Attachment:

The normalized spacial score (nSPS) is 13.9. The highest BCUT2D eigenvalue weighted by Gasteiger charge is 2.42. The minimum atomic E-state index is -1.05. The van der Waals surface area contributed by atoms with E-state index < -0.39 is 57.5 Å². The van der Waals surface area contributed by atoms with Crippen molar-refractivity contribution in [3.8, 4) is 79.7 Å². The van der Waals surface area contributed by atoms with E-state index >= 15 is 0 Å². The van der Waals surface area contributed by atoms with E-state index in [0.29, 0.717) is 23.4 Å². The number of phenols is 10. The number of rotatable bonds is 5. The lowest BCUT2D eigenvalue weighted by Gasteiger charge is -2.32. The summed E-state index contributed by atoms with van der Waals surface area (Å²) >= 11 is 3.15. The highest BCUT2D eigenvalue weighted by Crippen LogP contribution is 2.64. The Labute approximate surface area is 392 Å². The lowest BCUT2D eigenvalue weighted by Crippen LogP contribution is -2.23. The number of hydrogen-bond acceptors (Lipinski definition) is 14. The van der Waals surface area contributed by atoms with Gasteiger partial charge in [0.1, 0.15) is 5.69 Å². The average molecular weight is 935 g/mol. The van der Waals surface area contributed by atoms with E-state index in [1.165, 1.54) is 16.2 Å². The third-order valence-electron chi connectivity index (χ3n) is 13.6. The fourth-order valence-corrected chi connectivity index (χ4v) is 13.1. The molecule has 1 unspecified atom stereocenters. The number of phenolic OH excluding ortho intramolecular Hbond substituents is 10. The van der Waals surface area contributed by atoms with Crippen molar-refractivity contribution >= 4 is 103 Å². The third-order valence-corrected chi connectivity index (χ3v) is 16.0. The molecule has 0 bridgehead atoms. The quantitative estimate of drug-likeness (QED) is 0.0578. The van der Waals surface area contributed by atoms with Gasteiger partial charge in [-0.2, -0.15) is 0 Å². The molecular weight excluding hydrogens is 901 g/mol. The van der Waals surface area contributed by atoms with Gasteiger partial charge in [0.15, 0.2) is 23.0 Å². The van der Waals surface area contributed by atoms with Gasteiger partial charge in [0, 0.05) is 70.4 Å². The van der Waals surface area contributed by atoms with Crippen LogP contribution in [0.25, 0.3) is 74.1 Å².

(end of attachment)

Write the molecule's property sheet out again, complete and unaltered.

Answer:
The normalized spacial score (nSPS) is 13.9. The highest BCUT2D eigenvalue weighted by Gasteiger charge is 2.42. The minimum atomic E-state index is -1.05. The van der Waals surface area contributed by atoms with E-state index < -0.39 is 57.5 Å². The van der Waals surface area contributed by atoms with Crippen molar-refractivity contribution in [3.8, 4) is 79.7 Å². The van der Waals surface area contributed by atoms with E-state index >= 15 is 0 Å². The van der Waals surface area contributed by atoms with E-state index in [0.29, 0.717) is 23.4 Å². The number of phenols is 10. The number of rotatable bonds is 5. The lowest BCUT2D eigenvalue weighted by Gasteiger charge is -2.32. The summed E-state index contributed by atoms with van der Waals surface area (Å²) >= 11 is 3.15. The highest BCUT2D eigenvalue weighted by Crippen LogP contribution is 2.64. The Labute approximate surface area is 392 Å². The lowest BCUT2D eigenvalue weighted by Crippen LogP contribution is -2.23. The number of hydrogen-bond acceptors (Lipinski definition) is 14. The van der Waals surface area contributed by atoms with Gasteiger partial charge in [0.1, 0.15) is 5.69 Å². The average molecular weight is 935 g/mol. The van der Waals surface area contributed by atoms with E-state index in [1.165, 1.54) is 16.2 Å². The third-order valence-electron chi connectivity index (χ3n) is 13.6. The fourth-order valence-corrected chi connectivity index (χ4v) is 13.1. The molecule has 1 unspecified atom stereocenters. The number of phenolic OH excluding ortho intramolecular Hbond substituents is 10. The van der Waals surface area contributed by atoms with Crippen molar-refractivity contribution >= 4 is 103 Å². The third-order valence-corrected chi connectivity index (χ3v) is 16.0. The molecule has 0 bridgehead atoms. The quantitative estimate of drug-likeness (QED) is 0.0578. The van der Waals surface area contributed by atoms with Gasteiger partial charge in [-0.2, -0.15) is 0 Å². The molecular weight excluding hydrogens is 901 g/mol. The van der Waals surface area contributed by atoms with Gasteiger partial charge in [0.15, 0.2) is 23.0 Å². The van der Waals surface area contributed by atoms with Gasteiger partial charge in [0, 0.05) is 70.4 Å². The van der Waals surface area contributed by atoms with Crippen LogP contribution in [0.25, 0.3) is 74.1 Å².